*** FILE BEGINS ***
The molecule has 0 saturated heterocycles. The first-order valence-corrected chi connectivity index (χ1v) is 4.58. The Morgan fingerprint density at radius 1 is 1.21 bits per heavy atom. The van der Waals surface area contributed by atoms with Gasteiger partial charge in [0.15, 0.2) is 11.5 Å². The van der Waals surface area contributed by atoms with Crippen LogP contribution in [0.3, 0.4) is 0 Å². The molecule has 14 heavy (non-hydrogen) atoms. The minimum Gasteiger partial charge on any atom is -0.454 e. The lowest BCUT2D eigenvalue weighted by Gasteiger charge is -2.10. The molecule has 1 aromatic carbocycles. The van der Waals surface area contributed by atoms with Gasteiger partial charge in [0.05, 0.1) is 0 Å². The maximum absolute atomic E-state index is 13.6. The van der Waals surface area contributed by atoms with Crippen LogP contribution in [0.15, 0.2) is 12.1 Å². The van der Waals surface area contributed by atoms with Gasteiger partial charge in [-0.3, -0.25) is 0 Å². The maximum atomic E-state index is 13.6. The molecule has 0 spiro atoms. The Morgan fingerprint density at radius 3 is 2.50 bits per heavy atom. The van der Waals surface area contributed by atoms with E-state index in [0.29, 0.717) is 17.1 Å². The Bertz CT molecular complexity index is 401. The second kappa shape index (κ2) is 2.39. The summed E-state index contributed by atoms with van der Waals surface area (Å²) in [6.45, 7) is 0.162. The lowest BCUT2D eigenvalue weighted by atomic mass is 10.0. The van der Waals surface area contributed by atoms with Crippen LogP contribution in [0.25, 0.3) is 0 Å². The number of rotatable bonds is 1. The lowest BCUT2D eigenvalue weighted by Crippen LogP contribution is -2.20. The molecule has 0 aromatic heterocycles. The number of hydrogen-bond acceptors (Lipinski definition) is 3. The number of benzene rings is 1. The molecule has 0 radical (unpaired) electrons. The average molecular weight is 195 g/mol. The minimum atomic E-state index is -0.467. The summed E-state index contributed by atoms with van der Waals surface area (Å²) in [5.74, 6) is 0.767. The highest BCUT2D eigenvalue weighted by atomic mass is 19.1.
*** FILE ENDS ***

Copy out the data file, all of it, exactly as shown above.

The molecule has 0 saturated heterocycles. The first-order valence-corrected chi connectivity index (χ1v) is 4.58. The Morgan fingerprint density at radius 1 is 1.21 bits per heavy atom. The van der Waals surface area contributed by atoms with Gasteiger partial charge in [0.15, 0.2) is 11.5 Å². The van der Waals surface area contributed by atoms with Crippen LogP contribution in [0.3, 0.4) is 0 Å². The molecule has 14 heavy (non-hydrogen) atoms. The minimum Gasteiger partial charge on any atom is -0.454 e. The lowest BCUT2D eigenvalue weighted by Gasteiger charge is -2.10. The molecule has 1 aromatic carbocycles. The van der Waals surface area contributed by atoms with Gasteiger partial charge in [0.05, 0.1) is 0 Å². The maximum absolute atomic E-state index is 13.6. The van der Waals surface area contributed by atoms with Crippen LogP contribution in [0.15, 0.2) is 12.1 Å². The van der Waals surface area contributed by atoms with Gasteiger partial charge in [-0.3, -0.25) is 0 Å². The maximum atomic E-state index is 13.6. The molecule has 0 spiro atoms. The Morgan fingerprint density at radius 3 is 2.50 bits per heavy atom. The van der Waals surface area contributed by atoms with E-state index in [0.29, 0.717) is 17.1 Å². The Bertz CT molecular complexity index is 401. The second kappa shape index (κ2) is 2.39. The summed E-state index contributed by atoms with van der Waals surface area (Å²) in [6.45, 7) is 0.162. The lowest BCUT2D eigenvalue weighted by atomic mass is 10.0. The van der Waals surface area contributed by atoms with Crippen LogP contribution in [0.25, 0.3) is 0 Å². The number of rotatable bonds is 1. The lowest BCUT2D eigenvalue weighted by Crippen LogP contribution is -2.20. The molecule has 0 aromatic heterocycles. The number of hydrogen-bond acceptors (Lipinski definition) is 3. The number of benzene rings is 1. The molecule has 0 radical (unpaired) electrons. The average molecular weight is 195 g/mol. The minimum atomic E-state index is -0.467. The summed E-state index contributed by atoms with van der Waals surface area (Å²) in [5.74, 6) is 0.767. The highest BCUT2D eigenvalue weighted by atomic mass is 19.1.